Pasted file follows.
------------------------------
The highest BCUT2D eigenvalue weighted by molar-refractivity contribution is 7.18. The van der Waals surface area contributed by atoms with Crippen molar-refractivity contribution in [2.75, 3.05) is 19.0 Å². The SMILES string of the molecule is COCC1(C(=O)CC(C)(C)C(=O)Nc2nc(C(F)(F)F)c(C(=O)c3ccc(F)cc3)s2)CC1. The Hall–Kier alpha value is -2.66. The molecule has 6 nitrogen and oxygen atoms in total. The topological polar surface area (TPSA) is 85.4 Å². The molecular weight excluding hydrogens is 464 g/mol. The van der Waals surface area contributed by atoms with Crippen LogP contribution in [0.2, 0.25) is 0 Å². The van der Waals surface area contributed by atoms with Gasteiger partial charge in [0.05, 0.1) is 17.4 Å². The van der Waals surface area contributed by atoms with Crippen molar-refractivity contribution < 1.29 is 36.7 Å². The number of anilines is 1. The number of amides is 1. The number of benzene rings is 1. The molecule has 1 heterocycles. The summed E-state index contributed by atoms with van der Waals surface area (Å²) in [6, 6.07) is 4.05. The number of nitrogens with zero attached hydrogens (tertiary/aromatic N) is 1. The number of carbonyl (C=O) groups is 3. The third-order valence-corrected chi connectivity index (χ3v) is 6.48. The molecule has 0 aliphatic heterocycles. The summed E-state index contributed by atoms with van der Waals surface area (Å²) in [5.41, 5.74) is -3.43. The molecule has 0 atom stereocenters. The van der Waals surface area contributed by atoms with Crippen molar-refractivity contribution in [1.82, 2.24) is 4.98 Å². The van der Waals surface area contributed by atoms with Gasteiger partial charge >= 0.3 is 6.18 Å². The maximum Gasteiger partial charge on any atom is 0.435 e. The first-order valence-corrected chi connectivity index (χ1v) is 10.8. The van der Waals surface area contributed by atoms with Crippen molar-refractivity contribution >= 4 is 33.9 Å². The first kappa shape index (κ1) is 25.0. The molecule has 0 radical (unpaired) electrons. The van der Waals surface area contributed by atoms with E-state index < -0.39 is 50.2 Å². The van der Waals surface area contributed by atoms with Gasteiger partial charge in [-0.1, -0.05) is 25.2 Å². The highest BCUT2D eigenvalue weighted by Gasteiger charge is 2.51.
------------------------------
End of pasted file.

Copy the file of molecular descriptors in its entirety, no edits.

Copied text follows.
The highest BCUT2D eigenvalue weighted by molar-refractivity contribution is 7.18. The van der Waals surface area contributed by atoms with Crippen molar-refractivity contribution in [2.75, 3.05) is 19.0 Å². The SMILES string of the molecule is COCC1(C(=O)CC(C)(C)C(=O)Nc2nc(C(F)(F)F)c(C(=O)c3ccc(F)cc3)s2)CC1. The Hall–Kier alpha value is -2.66. The molecule has 6 nitrogen and oxygen atoms in total. The topological polar surface area (TPSA) is 85.4 Å². The molecular weight excluding hydrogens is 464 g/mol. The van der Waals surface area contributed by atoms with Crippen LogP contribution in [0.2, 0.25) is 0 Å². The van der Waals surface area contributed by atoms with Gasteiger partial charge in [0.05, 0.1) is 17.4 Å². The van der Waals surface area contributed by atoms with Crippen molar-refractivity contribution < 1.29 is 36.7 Å². The number of anilines is 1. The number of amides is 1. The number of benzene rings is 1. The molecule has 1 heterocycles. The summed E-state index contributed by atoms with van der Waals surface area (Å²) in [6, 6.07) is 4.05. The number of nitrogens with zero attached hydrogens (tertiary/aromatic N) is 1. The number of carbonyl (C=O) groups is 3. The third-order valence-corrected chi connectivity index (χ3v) is 6.48. The molecule has 0 aliphatic heterocycles. The summed E-state index contributed by atoms with van der Waals surface area (Å²) in [5.41, 5.74) is -3.43. The molecule has 0 atom stereocenters. The van der Waals surface area contributed by atoms with Crippen molar-refractivity contribution in [1.82, 2.24) is 4.98 Å². The van der Waals surface area contributed by atoms with Gasteiger partial charge >= 0.3 is 6.18 Å². The maximum Gasteiger partial charge on any atom is 0.435 e. The first-order valence-corrected chi connectivity index (χ1v) is 10.8. The van der Waals surface area contributed by atoms with Crippen molar-refractivity contribution >= 4 is 33.9 Å². The first kappa shape index (κ1) is 25.0. The molecule has 0 radical (unpaired) electrons. The van der Waals surface area contributed by atoms with E-state index < -0.39 is 50.2 Å². The van der Waals surface area contributed by atoms with Gasteiger partial charge in [-0.1, -0.05) is 25.2 Å². The highest BCUT2D eigenvalue weighted by Gasteiger charge is 2.51.